For instance, if your child asks if they’re getting a shot at the doctor’s office, instead of placating them, say, “I don’t know. You might be due for a shot. Let’s figure out how you’re doing to get through it.”
Similarly, if your child asks, “Am I going to get sick today?” instead of saying, “No, you won’t,” respond with, “You might, so how might you handle that?”
If your child worries they’ll hate their college, instead of saying, “You’ll love it,” you might explain that some freshmen don’t like their school, and help them figure out what to do if they feel the same way, she said.
7. Avoid talking in catastrophic terms.
Pay attention to what you say to your kids and around them. Anxious parents, in particular, tend to “talk very catastrophically around their children,” Lyons said. For instance, instead of saying “It’s really important for you to learn how to swim,” they say, “It’s really important for you to learn how to swim because it’d be devastating to me if you drowned.”
8. Let your kids make mistakes.
“Failure is not the end of the world. [It’s the] place you get to when you figure out what to do next,” Lyons said. Letting kids mess up is tough and painful for parents. But it helps kids learn how to fix slip-ups and make better decisions next time.
According to Lyons, if a child has an assignment, anxious or overprotective parents typically want to make sure the project is perfect, even if their child has no interest in doing it in the first place. But let your kids see the consequences of their actions.
Similarly, if your child doesn’t want to go to football practice, let them stay home, Lyons said. Next time they’ll sit on the bench and probably feel uncomfortable.
9. Help them manage their emotions.
Emotional management is key in resilience. Teach your kids that all emotions are OK, Lyons said. It’s OK to feel angry that you lost the game or someone else finished your ice cream. Also, teach them that after feeling their feelings, they need to think through what they’re doing next, she said.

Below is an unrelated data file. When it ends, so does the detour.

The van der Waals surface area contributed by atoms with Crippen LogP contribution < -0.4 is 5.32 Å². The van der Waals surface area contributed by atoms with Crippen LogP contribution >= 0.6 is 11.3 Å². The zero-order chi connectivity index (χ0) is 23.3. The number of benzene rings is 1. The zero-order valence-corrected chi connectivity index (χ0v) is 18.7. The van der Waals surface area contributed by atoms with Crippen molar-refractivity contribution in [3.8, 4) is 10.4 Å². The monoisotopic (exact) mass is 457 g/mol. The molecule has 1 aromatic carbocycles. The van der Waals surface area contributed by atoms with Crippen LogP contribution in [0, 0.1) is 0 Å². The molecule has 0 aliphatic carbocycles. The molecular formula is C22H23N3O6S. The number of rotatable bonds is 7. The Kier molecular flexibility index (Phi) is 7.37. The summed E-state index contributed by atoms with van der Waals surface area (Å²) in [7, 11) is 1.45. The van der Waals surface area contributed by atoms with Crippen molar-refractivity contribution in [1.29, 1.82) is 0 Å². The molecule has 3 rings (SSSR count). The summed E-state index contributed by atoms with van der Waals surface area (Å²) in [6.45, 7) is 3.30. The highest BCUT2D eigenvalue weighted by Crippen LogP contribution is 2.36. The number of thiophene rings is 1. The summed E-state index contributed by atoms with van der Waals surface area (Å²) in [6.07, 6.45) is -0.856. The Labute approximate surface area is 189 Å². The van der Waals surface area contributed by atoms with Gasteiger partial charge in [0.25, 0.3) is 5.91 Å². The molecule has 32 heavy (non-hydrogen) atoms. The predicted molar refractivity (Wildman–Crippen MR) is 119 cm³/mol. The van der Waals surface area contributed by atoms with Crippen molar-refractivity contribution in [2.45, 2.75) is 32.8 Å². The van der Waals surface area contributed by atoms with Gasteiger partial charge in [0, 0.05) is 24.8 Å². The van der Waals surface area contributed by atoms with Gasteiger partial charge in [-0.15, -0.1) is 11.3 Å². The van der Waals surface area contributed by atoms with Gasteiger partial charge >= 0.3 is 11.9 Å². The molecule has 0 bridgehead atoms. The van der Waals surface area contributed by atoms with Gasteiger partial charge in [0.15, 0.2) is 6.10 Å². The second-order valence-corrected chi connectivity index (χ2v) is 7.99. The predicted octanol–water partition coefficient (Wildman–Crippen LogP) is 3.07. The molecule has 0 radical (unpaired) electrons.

“Kids learn very quickly which powerful emotions get them what they want. Parents have to learn how to ride the emotions, too.” You might tell your child, “I understand that you feel that way. I’d feel the same way if I were in your shoes, but now you have to figure out what the appropriate next step is.”
If your child throws a tantrum, she said, be clear about what behavior is appropriate (and inappropriate). You might say, “I’m sorry we’re not going to get ice cream, but this behavior is unacceptable.”
10. Model resiliency.
Of course, kids also learn from observing their parents’ behavior. Try to be calm and consistent, Lyons said. “You cannot say to a child you want them to control their emotions, while you yourself are flipping out.”
“Parenting takes a lot of practice and we all screw up.” When you do make a mistake, admit it. “I really screwed up. I’m sorry I handled that poorly. Let’s talk about a different way to handle that in the future,” Lyons said.
Ted Huntington is ICAN’s Community Programs Coordinator and he frequently visits students at local Chandler high schools – he recently spent a week with students at Basha High. Ted talks with teens about the “BIG three” reasons that teens engage in risky behavior: 1) they feel like they are not connected to a group or that no one cares about them; 2) dealing with the stresses of life and not knowing how to cope; and 3) they are bored and have no way of expressing their talent.
Ted talks with teens about how they can develop their own coping mechanisms -channeling ways to express themselves by doing things they enjoy. That can be something very different for each teen – for some it’s sports, for others it’s music and for some it is just reading a book. They also talk through being yourself and having a positive self-image, learning the techniques of self-talk. They talk about four coping skills: name the feelings; accept what you are feeling; express your feelings; pick a healthy way to take care of yourself. Feeling sad, mad or frustrated is all OKAY – kids just need to be able to recognize those feelings and develop the coping mechanisms to deal with them, instead of turning to risky behaviors.
Coping and resilience skills are just as important to youth development as reading and writing. Resiliency helps kids navigate the roller coaster ride of childhood and adolescence. In The Resiliency Advantage (Three Rivers Press, 1997), the late Al Siebert, PhD, writes that “highly resilient people are flexible, adapt to new circumstances quickly, and thrive in constant change. Most important, they expect to bounce back and feel confident that they will. They have a knack for creating good luck out of circumstances that many others see as bad luck.” Resilient kids also become resilient adults, able to survive and thrive in the face of life’s unavoidable stressors.
Do you have a group of teens or adults who might be interesting in hearing one of Ted’s presentations? Feel free to contact him directly, he would be happy to share this valuable information with your group (480) 821-4207 or email@example.com.
CEO, ICAN: Positive Programs for Youth